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Am J Hypertens. 1989 May;2(5 Pt 1):382-6.

Prorenin and vascular complications of diabetes.

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Department of Medicine, Stanford University School of Medicine, California.


A high plasma prorenin is a marker of microvascular complications of diabetes. We have followed 56 adults and 120 children with uncomplicated insulin-dependent (type 1) diabetes. When plasma prorenin rises above the normal range in an adolescent or adult with type 1 diabetes, signs of nephropathy, retinopathy, or neuropathy follow within one to two years. The earliest sign may be intermittent microalbuminuria, which can often be abolished by improved control of hyperglycemia. The association between increased plasma prorenin and complications of noninsulin-dependent (type 2) diabetes is less reliable in patients with hypertension and in those receiving medication that affects plasma prorenin. The oral hypoglycemic agent, glipizide, lowers plasma prorenin, but its effect on prognosis is unknown. Plasma prorenin and renin decline as blood pressure rises, whereas the prevalence of micro- and macroalbuminuria increases. Many drugs used to control hypertension affect the level of prorenin. In the majority of our patients with type 2 diabetes who are hypertensive or are taking a medication that affects plasma prorenin, microalbuminuria may prove to be a more reliable warning of vascular complications.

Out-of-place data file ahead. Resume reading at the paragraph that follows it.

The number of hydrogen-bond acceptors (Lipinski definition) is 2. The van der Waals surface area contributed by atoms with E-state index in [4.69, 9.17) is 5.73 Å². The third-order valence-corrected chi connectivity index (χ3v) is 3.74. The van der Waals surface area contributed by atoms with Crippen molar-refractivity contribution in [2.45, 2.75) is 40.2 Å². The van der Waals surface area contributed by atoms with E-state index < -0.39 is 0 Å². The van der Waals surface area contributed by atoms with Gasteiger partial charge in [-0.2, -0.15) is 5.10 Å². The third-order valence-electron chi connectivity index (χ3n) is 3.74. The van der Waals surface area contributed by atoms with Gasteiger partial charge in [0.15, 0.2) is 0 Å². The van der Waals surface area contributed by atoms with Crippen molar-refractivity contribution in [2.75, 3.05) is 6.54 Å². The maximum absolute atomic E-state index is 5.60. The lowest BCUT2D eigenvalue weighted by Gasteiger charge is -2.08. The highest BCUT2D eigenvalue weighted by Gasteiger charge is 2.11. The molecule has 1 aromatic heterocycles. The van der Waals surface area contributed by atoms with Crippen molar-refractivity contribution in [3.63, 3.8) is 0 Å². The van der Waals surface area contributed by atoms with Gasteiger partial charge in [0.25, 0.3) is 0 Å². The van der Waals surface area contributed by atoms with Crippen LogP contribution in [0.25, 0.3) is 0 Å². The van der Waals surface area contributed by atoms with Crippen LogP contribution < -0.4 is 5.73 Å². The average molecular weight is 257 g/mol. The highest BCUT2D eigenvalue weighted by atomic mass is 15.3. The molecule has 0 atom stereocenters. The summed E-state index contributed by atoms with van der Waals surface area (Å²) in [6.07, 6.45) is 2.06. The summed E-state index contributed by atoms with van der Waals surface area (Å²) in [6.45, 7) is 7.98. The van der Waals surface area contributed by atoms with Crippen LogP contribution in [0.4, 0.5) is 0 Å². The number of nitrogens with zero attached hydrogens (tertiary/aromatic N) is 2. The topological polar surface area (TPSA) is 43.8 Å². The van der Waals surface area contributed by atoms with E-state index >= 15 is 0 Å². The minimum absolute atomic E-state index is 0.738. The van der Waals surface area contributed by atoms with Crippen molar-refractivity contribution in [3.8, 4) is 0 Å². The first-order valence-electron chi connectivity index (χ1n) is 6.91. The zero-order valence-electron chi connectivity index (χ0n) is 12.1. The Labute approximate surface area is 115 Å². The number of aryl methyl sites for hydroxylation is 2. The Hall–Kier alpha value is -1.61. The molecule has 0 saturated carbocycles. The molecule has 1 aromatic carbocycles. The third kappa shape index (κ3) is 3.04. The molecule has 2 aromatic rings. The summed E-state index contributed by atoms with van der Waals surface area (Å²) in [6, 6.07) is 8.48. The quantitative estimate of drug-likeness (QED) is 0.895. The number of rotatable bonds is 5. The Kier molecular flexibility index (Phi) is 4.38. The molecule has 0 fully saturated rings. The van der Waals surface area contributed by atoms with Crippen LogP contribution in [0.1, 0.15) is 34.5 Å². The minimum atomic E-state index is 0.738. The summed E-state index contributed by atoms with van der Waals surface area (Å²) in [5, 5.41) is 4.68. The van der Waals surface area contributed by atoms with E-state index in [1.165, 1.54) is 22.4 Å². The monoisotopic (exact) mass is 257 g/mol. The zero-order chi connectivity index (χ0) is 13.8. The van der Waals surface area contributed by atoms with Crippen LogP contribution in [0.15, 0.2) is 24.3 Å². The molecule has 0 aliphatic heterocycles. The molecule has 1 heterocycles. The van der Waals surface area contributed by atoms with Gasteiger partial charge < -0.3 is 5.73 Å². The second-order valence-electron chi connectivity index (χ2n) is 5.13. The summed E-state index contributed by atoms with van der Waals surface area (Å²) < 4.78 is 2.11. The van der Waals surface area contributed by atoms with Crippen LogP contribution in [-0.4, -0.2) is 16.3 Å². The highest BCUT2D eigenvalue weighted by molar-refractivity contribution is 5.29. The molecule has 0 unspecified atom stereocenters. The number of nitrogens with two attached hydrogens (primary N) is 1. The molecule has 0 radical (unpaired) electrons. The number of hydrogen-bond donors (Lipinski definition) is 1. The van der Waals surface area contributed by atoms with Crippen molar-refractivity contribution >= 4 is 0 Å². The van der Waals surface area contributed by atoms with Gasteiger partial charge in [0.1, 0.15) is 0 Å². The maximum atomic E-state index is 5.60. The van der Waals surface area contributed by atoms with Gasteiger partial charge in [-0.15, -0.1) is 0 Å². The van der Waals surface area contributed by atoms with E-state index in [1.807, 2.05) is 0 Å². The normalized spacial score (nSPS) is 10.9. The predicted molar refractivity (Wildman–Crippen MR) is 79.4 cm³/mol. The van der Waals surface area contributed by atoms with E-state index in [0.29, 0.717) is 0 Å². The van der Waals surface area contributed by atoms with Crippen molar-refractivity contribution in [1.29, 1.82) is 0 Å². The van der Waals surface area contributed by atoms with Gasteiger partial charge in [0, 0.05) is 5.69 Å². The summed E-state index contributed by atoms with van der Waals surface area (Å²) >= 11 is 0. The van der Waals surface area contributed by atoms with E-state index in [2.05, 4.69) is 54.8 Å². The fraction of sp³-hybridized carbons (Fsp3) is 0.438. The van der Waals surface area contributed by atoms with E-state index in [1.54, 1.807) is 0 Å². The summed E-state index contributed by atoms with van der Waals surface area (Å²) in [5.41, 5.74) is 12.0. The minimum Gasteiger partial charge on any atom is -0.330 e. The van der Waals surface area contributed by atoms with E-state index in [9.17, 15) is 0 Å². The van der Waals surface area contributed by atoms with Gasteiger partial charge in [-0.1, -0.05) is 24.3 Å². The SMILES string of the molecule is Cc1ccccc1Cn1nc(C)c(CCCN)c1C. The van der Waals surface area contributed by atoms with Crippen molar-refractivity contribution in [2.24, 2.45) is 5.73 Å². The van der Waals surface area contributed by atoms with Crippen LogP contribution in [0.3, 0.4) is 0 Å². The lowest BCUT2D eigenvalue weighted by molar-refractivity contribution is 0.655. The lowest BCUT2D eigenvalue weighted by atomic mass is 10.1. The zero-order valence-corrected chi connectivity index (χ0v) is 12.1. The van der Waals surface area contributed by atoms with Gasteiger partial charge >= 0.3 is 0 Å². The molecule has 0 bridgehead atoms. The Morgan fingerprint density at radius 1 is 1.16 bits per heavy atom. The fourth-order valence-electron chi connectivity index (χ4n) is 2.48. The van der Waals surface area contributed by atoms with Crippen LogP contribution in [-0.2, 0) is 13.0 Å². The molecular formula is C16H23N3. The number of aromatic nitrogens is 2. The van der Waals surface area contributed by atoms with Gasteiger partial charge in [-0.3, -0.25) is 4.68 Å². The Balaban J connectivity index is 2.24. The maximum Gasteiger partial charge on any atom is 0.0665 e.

[Indexed for MEDLINE]

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